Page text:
Museo Nacional de Costa Rica
Lithic works

In archaeology it refers to all cultural materials having stone as their prime matter.

Indigenous peoples who inhabited what we know today as Costa Rica, utilized various techniques to work in stone. Four types of lithic industry have been defined: 1. Flaked: hatchets, arrowheads, and scrapers; 2. Percussion and polish: metals, grinders, chisels, and some hatchets; 3. Lapidary: Industry producing luxury objects from precious, or semi-precious stones, for example, beads, and hanging and earlobe jewelry; and 4. Statues: Objects from the form of natural rock: spheres, anthropomorphic or zoomorphic figures.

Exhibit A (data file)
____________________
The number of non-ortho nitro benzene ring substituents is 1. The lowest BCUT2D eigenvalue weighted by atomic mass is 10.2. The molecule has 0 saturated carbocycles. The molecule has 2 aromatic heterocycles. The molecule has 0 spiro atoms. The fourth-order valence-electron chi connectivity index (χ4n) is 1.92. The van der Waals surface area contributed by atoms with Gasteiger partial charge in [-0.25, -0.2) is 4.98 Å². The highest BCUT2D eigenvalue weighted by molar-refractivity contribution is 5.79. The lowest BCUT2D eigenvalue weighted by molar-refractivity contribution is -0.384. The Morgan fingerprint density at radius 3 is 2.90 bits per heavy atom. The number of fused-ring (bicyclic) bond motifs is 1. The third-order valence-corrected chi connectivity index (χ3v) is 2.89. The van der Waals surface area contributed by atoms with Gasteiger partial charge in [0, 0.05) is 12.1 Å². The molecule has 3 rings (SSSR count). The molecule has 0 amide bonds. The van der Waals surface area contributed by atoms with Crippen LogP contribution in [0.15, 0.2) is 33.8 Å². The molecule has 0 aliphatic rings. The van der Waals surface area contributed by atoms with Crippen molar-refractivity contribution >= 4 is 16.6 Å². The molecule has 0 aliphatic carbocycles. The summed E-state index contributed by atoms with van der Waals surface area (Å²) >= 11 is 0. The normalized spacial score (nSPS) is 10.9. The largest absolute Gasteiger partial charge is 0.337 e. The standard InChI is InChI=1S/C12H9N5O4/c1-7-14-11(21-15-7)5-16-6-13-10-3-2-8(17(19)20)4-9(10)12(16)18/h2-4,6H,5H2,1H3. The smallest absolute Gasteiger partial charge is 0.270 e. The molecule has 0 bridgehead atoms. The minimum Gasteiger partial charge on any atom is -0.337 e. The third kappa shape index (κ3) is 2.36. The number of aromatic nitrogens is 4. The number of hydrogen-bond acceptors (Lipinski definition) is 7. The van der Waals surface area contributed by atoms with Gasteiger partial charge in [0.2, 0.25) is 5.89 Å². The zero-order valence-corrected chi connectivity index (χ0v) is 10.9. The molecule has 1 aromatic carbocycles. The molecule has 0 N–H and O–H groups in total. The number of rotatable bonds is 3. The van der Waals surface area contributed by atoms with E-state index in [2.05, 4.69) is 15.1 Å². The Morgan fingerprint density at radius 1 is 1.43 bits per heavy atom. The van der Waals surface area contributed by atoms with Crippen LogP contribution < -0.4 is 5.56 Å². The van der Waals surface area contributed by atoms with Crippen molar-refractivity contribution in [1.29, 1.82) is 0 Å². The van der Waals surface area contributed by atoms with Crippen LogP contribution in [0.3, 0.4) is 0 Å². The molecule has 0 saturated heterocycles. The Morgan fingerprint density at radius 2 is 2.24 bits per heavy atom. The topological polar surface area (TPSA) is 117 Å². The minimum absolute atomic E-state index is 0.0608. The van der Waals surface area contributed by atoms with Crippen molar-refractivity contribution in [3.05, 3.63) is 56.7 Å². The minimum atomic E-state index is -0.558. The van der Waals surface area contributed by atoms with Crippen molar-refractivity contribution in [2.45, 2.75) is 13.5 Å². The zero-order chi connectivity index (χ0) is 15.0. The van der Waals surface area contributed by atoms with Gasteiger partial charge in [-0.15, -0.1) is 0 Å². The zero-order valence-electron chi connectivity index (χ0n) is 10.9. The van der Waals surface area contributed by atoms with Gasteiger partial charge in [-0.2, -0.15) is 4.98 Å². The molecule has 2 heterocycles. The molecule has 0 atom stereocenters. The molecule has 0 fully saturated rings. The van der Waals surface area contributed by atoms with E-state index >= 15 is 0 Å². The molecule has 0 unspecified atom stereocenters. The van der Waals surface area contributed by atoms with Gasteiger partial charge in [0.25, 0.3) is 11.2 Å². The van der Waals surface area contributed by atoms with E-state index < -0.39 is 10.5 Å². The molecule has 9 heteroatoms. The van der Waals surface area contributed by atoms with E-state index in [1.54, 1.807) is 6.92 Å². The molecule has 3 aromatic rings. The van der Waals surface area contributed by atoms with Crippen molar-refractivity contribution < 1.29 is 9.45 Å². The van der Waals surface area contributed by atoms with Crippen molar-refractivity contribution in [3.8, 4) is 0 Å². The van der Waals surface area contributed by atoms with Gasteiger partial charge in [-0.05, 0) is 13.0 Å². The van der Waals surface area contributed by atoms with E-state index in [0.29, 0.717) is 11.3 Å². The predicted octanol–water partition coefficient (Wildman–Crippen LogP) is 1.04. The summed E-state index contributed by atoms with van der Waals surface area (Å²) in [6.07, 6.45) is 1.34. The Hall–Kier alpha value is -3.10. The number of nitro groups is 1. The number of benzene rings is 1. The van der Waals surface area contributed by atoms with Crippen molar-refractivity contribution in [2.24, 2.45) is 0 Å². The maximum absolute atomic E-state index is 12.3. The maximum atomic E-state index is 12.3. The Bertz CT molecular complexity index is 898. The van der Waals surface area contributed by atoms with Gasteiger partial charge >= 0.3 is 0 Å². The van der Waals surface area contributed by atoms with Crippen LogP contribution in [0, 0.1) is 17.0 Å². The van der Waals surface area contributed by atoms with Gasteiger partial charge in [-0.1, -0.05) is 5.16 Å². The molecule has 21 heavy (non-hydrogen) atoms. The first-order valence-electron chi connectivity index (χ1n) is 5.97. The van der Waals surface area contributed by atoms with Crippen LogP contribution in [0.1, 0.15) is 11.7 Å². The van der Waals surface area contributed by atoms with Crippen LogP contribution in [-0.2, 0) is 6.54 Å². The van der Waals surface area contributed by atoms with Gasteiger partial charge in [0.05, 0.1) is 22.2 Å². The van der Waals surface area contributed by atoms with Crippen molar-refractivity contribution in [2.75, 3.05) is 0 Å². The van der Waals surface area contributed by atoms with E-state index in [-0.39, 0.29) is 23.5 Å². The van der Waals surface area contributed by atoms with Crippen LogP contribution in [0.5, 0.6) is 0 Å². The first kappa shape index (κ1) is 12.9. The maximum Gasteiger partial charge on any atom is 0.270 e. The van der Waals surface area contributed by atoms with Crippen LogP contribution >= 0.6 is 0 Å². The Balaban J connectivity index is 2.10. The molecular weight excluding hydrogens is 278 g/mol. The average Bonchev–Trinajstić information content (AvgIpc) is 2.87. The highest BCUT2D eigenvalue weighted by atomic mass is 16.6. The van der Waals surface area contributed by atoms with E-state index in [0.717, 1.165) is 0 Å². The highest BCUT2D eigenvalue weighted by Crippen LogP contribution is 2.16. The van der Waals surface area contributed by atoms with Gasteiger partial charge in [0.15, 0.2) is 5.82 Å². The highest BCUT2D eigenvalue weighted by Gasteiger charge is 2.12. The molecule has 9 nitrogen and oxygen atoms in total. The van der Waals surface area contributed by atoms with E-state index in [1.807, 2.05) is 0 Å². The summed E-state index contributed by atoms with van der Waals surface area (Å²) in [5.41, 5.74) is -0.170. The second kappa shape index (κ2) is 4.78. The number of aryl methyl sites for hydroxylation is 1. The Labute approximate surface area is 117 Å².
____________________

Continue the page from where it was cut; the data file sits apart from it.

The Department of Anthropology and History handles two very large and detailed databases about pre-Hispanic Costa Rican lithic material. One refers to complete lithic artifacts, and the other is about fragmented rocks. These materials have been recovered in archaeological context due to research carried out by national and foreign scientists. In Costa Rica, the first material evidence of stone work—and of all the archaeological registry—are arrowheads made approximately 12000 years ago.

Translation courtesy of Silvia Piza-Tandlich / www.galeriaoctagono.com